Why We Do Not Vote

The following article was written by Dyer Lum and published The Alarm, October 31, 1885.

Another election is at hand. Again the seductive voice of the politician is heard appealing to ignorance to establish justice. It is not new to our ears; we once trusted it. We have fully realized the emptyness of its professions. What do we gain? Setting aside what the ballot might do, have we any certainty that our ballots will be counted? New York last year settled the presidential question by giving its vote to Cleveland by a narrow margin. How many illegal votes were cast? How many were bought? How many were suppressed?

Take the late election in Ohio. Fraud is evident in Cincinnati. Would a fair vote have changed the result? No one knows. The old woman whose horse ran away trusted in providence till the britching broke. But one political britching is already terribly strained and cracking. We may safely lay down certain conclusions as evident.

  1. Ballots are not always counted.
  2. They may be fraudulently counted.
  3. They may be outnumbered by “bunched” ballots, as in Ohio.
  4. Even under the fairest conditions they cannot solve economic problems.
  5. Successful politics is an art where honesty has as little chance as at a horse show thimble rig game.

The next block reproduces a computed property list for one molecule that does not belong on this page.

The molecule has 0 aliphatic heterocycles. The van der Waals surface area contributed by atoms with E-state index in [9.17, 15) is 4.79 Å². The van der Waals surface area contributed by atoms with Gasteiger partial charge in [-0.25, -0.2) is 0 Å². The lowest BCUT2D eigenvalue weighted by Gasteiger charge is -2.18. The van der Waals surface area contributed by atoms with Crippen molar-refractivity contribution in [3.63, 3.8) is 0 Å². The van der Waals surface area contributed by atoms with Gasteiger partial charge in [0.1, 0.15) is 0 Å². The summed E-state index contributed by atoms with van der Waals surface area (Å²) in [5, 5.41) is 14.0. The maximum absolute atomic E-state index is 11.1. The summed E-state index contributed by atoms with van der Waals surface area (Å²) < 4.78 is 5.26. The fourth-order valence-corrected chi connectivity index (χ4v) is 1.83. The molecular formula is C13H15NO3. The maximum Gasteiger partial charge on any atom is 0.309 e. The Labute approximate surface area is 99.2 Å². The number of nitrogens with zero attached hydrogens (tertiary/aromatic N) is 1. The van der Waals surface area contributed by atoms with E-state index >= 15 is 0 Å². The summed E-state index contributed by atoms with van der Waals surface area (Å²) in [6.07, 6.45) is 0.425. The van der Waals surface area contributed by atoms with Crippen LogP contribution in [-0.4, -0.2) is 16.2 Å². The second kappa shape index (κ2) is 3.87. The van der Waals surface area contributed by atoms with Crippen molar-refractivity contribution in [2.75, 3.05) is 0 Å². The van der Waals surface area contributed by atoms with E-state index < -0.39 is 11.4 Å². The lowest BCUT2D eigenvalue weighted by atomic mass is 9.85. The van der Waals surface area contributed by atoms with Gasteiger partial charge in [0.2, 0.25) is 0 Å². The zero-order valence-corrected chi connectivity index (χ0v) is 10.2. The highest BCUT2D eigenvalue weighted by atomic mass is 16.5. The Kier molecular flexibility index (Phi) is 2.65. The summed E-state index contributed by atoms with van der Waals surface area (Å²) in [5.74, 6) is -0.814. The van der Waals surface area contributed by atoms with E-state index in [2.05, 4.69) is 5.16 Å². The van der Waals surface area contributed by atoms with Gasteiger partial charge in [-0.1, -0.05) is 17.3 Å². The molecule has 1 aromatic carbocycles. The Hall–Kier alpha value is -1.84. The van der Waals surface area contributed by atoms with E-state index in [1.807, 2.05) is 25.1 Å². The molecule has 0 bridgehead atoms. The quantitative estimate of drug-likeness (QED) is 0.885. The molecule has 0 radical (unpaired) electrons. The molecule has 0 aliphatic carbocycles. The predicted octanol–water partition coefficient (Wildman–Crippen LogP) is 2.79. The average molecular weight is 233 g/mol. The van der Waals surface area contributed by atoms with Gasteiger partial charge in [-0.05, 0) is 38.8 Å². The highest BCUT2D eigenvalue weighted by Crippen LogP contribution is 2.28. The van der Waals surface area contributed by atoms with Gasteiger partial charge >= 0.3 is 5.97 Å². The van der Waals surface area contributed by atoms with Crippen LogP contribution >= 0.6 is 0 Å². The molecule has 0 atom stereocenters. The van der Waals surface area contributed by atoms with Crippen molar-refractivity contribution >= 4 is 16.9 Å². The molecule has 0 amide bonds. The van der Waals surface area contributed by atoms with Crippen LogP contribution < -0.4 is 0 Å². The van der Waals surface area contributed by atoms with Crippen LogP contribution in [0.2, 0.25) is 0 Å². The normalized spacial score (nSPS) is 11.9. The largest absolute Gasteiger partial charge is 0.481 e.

But, it is alleged, that as both sides resort to fraud, the chances are equal. That is, politics is a game of cards, in which only the best trumps win. Like a game also “we the people” are needed to constitute the rest of the pack, so that the gamblers may be enabled to deal out stacked hands. Suppose we refuse to be longer shuffled for their amusement! The hollow pretense would collapse at once; the court cards couldn’t carry on the game alone. But if we stay away the less number will settle the election! “O, ye of little faith!” Abstention from the polls would also have other effects.

  1. It would show an increasing minority refusing to be hoodwinked. We can imagine a jackass following a wisp of hay fastened before him out of his reach, but not an illusory wisp visible only to the eye of faith.
  2. It will prick the bubble of suffrage by showing that there are questions to be met beyond the province of the ballot. As long as we follow the political wisp it will continue to dangle before us. When we refuse to do so in numbers sufficient to make an appreciable minority, attention will be arrested.
  3. A minority refusing to vote would force economic questions into consideration, and thus hasten the social revolution. Only when political methods are seen to be unavailing will they be abandoned. Balloting is a method under a political system which presupposes the continuance of existing economic conditions. Suffrage is already fast reaching its term. It is among the breakers of our present partial competition. Let the gamblers fight it out. Let us not delay the inevitable by trying to postpone its advent.

One word more. We are told “if you would only stick together you can win and carry any man in.” This is the Salvation Army argument: “Think as I do and you will be saved.” First, it is impossible; second, we don’t want to try to bring all men to peek through one magnifying glass; third, we have no candidates whom we desire to take the oath to the constitution of our Economic republic before they can begin to think of us. To vote is to continue existing methods and thus give our influence to postpone the day of emancipation. Isn’t it about time to “swear off?”

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